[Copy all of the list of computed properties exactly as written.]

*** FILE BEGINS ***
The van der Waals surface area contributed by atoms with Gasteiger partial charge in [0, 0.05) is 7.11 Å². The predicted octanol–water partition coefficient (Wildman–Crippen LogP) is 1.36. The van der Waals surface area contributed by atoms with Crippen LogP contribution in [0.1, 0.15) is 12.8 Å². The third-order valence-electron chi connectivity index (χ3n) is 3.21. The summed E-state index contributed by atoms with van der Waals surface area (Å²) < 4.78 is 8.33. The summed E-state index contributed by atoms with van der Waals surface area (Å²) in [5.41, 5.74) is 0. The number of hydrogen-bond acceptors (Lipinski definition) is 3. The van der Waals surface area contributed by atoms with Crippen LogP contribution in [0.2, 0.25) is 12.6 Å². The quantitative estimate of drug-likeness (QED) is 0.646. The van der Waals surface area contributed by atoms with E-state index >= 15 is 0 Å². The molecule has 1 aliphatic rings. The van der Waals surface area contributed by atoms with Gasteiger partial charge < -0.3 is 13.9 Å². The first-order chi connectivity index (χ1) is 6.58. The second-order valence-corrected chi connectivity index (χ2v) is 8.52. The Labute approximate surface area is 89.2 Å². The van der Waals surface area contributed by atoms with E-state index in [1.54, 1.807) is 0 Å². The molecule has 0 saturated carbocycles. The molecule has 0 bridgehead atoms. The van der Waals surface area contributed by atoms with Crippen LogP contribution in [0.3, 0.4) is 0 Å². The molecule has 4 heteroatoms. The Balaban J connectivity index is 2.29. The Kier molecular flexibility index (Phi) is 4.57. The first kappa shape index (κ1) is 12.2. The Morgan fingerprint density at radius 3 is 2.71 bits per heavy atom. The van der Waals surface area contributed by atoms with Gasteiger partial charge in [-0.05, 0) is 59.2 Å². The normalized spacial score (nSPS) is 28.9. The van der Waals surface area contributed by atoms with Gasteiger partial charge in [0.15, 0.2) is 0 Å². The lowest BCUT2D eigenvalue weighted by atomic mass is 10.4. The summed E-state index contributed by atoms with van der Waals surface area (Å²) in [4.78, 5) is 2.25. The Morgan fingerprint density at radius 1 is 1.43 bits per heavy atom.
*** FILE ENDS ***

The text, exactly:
The van der Waals surface area contributed by atoms with Gasteiger partial charge in [0, 0.05) is 7.11 Å². The predicted octanol–water partition coefficient (Wildman–Crippen LogP) is 1.36. The van der Waals surface area contributed by atoms with Crippen LogP contribution in [0.1, 0.15) is 12.8 Å². The third-order valence-electron chi connectivity index (χ3n) is 3.21. The summed E-state index contributed by atoms with van der Waals surface area (Å²) < 4.78 is 8.33. The summed E-state index contributed by atoms with van der Waals surface area (Å²) in [5.41, 5.74) is 0. The number of hydrogen-bond acceptors (Lipinski definition) is 3. The van der Waals surface area contributed by atoms with Crippen LogP contribution in [0.2, 0.25) is 12.6 Å². The quantitative estimate of drug-likeness (QED) is 0.646. The van der Waals surface area contributed by atoms with E-state index >= 15 is 0 Å². The molecule has 1 aliphatic rings. The van der Waals surface area contributed by atoms with Gasteiger partial charge < -0.3 is 13.9 Å². The first-order chi connectivity index (χ1) is 6.58. The second-order valence-corrected chi connectivity index (χ2v) is 8.52. The Labute approximate surface area is 89.2 Å². The van der Waals surface area contributed by atoms with E-state index in [1.54, 1.807) is 0 Å². The molecule has 0 saturated carbocycles. The molecule has 0 bridgehead atoms. The van der Waals surface area contributed by atoms with Crippen LogP contribution in [0.3, 0.4) is 0 Å². The molecule has 4 heteroatoms. The Balaban J connectivity index is 2.29. The Kier molecular flexibility index (Phi) is 4.57. The first kappa shape index (κ1) is 12.2. The Morgan fingerprint density at radius 3 is 2.71 bits per heavy atom. The van der Waals surface area contributed by atoms with Gasteiger partial charge in [-0.05, 0) is 59.2 Å². The normalized spacial score (nSPS) is 28.9. The van der Waals surface area contributed by atoms with Gasteiger partial charge in [0.15, 0.2) is 0 Å². The lowest BCUT2D eigenvalue weighted by atomic mass is 10.4. The summed E-state index contributed by atoms with van der Waals surface area (Å²) in [4.78, 5) is 2.25. The Morgan fingerprint density at radius 1 is 1.43 bits per heavy atom.